Such uses are an interesting symptom of the erasure of Derrida’s name from his own verbal-conceptual inventions. Take “deconstruction,” as just the most obvious example. It circulates everywhere freely, and long ago slipped out of the tether to its inventor, even though, or rather, precisely because it was his most famous invention, the one with which his name will always be associated in encyclopedias and the like (e.g., “Derrida is best known for developing a form of semiotic analysis [sic] known as deconstruction,” Wikipedia). It would appear, then, that the condition for this general dispersion (or “success”) of the invention is the erasure somewhere of the proper name. It can then circulate without patents, without royalties, with unlimited free use.

Derrida, it’s no surprise, thought a lot about this condition under which inventive works irrigate and cultivate, feed and fertilize our language-cultures. In this regard, he once tried out the metaphor of a written text’s “biodegradability,” its capacity to disintegrate entirely into the fibers of a cultural landscape. But in the attempt, he kept coming up against something like a paradox or a double bind. Here’s one way he described it:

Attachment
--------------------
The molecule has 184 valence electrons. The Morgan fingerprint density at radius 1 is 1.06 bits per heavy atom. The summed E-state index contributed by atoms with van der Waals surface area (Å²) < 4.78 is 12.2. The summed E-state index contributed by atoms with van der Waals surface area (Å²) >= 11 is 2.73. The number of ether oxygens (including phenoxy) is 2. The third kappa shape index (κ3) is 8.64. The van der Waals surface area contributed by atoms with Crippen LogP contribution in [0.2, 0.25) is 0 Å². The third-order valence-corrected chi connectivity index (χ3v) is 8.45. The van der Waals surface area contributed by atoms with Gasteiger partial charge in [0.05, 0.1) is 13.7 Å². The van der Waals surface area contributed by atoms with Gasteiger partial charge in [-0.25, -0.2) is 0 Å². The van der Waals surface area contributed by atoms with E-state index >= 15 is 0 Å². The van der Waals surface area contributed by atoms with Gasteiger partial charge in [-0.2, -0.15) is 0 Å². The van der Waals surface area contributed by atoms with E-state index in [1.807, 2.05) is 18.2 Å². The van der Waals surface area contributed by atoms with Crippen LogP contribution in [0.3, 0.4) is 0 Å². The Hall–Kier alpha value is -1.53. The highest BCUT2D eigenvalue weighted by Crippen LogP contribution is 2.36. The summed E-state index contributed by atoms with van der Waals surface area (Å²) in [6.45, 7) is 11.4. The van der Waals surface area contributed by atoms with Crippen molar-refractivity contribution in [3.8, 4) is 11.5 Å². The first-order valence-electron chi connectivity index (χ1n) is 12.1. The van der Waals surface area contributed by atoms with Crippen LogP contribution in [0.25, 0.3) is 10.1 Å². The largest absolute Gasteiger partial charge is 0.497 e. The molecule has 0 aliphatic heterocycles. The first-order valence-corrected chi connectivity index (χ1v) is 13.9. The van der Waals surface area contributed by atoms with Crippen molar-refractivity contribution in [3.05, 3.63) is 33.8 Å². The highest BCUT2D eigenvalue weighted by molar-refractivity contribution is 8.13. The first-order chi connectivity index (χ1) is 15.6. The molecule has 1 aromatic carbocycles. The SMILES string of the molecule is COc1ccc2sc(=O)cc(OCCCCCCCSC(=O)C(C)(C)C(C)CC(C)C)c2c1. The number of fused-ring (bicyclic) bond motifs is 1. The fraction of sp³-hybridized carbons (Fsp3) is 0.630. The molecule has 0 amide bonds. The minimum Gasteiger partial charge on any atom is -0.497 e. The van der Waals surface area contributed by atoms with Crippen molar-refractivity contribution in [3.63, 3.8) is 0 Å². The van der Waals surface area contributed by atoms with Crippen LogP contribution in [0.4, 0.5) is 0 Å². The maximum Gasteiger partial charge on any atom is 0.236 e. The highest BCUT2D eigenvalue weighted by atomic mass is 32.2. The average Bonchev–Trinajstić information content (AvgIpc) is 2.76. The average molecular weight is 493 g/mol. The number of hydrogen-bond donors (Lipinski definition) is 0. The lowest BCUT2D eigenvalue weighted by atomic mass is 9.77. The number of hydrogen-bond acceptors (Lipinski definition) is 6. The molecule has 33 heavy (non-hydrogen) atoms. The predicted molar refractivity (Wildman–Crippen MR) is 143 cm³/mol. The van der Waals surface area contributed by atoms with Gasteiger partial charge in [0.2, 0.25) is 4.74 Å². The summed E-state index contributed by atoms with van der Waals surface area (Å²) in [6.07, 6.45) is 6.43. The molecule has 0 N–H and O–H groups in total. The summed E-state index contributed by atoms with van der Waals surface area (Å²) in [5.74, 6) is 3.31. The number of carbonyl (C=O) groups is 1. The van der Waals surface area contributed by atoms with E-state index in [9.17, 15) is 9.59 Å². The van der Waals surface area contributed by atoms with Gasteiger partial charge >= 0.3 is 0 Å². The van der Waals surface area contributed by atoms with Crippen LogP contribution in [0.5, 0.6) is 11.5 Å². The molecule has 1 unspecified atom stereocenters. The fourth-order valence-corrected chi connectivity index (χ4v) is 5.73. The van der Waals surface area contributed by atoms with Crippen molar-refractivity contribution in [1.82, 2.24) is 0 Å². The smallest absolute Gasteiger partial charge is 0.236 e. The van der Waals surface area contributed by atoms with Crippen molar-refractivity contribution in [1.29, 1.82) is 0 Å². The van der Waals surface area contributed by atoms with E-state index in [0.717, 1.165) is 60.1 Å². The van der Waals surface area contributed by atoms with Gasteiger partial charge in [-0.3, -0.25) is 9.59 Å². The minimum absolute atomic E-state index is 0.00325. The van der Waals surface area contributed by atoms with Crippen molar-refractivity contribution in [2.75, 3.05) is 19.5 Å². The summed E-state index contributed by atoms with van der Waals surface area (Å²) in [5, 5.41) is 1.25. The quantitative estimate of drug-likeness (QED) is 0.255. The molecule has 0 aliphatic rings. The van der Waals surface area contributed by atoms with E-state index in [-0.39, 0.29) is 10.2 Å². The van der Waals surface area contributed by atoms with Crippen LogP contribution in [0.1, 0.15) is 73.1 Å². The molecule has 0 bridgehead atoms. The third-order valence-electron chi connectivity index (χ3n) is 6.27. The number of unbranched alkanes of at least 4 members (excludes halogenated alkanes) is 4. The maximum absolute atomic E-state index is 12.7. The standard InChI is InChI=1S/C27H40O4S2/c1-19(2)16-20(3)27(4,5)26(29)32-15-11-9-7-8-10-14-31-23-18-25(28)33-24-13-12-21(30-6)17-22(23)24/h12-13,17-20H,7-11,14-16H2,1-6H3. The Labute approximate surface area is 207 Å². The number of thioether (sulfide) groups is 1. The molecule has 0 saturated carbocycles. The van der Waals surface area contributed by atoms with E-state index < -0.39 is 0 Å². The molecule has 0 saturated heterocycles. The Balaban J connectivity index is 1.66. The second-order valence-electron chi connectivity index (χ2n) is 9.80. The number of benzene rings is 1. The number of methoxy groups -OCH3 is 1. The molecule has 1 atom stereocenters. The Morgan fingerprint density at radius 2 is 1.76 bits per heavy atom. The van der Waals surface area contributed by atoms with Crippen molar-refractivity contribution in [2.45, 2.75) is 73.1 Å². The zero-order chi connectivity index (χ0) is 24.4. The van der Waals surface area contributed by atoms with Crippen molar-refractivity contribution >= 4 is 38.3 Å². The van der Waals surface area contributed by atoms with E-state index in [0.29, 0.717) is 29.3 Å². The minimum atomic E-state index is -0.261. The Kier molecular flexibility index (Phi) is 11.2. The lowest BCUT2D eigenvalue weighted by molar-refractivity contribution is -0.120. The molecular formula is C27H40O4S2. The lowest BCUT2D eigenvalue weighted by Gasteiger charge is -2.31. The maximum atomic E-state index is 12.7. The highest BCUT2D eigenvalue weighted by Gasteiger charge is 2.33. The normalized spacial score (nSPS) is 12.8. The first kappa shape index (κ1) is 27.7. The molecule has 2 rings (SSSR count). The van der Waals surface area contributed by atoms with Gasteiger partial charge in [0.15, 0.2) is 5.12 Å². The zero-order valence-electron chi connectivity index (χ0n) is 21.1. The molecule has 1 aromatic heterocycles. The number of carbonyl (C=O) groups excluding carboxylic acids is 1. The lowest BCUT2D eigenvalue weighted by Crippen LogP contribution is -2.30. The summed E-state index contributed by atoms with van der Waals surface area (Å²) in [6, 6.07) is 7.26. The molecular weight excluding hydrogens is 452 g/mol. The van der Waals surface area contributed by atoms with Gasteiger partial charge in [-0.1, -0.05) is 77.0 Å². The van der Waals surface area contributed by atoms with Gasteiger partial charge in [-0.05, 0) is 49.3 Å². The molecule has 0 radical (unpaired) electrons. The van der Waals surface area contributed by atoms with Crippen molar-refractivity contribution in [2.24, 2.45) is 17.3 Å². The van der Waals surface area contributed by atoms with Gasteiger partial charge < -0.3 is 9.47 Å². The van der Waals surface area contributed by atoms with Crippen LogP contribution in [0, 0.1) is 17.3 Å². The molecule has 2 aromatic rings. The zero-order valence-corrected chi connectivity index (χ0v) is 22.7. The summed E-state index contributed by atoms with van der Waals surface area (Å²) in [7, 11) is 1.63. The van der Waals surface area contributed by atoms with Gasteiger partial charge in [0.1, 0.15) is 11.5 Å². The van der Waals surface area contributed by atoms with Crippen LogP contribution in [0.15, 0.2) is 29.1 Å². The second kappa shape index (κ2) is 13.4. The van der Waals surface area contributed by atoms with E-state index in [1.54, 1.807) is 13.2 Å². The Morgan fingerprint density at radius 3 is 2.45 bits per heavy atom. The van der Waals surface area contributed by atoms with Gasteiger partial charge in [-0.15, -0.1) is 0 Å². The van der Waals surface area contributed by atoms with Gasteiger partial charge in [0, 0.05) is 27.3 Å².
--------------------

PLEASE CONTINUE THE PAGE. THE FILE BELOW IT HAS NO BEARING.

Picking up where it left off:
The worst but also the best that one could wish for a piece of writing is that it be biodegradable. And thus that it not be so. As biodegradable, it is on the side of life, assimilated, thanks to bacteria, by a culture that it nourishes, enriches, irrigates, even fecundates but on the condition that it lose its identity, its figure, or its singular signature, its proper name. And yet, is not the best way to serve the said “culture” […] to oppose a certain resistance to living biodegradability? Is it not the case that, as “nonbiodegradable,” the singularity of a work resists, does not let itself be assimilated, but stays on the surface and survives like an indestructible artefact or in any case one which is less destructible than another? 

(“Biodegradables: Seven Diary Fragments,” Critical Inquiry 15, 4, p. 824)

It need hardly be said that Derrida’s work, its singularity, has resisted this assimilation or biodegradation. There are journals, conferences, university courses, academic books that reinscribe his name repeatedly in their titles, not to mention 10th-anniversary publications like this one. This reinscription or re-entitling is obviously a counterforce — a resistance — to the erasures of all sorts that are happening elsewhere.

But, before this and first of all, there is the resistance posed by the work itself, the hard kernel formed when the intelligibility of a universal “message” is joined to the unintelligible secret of a singularity.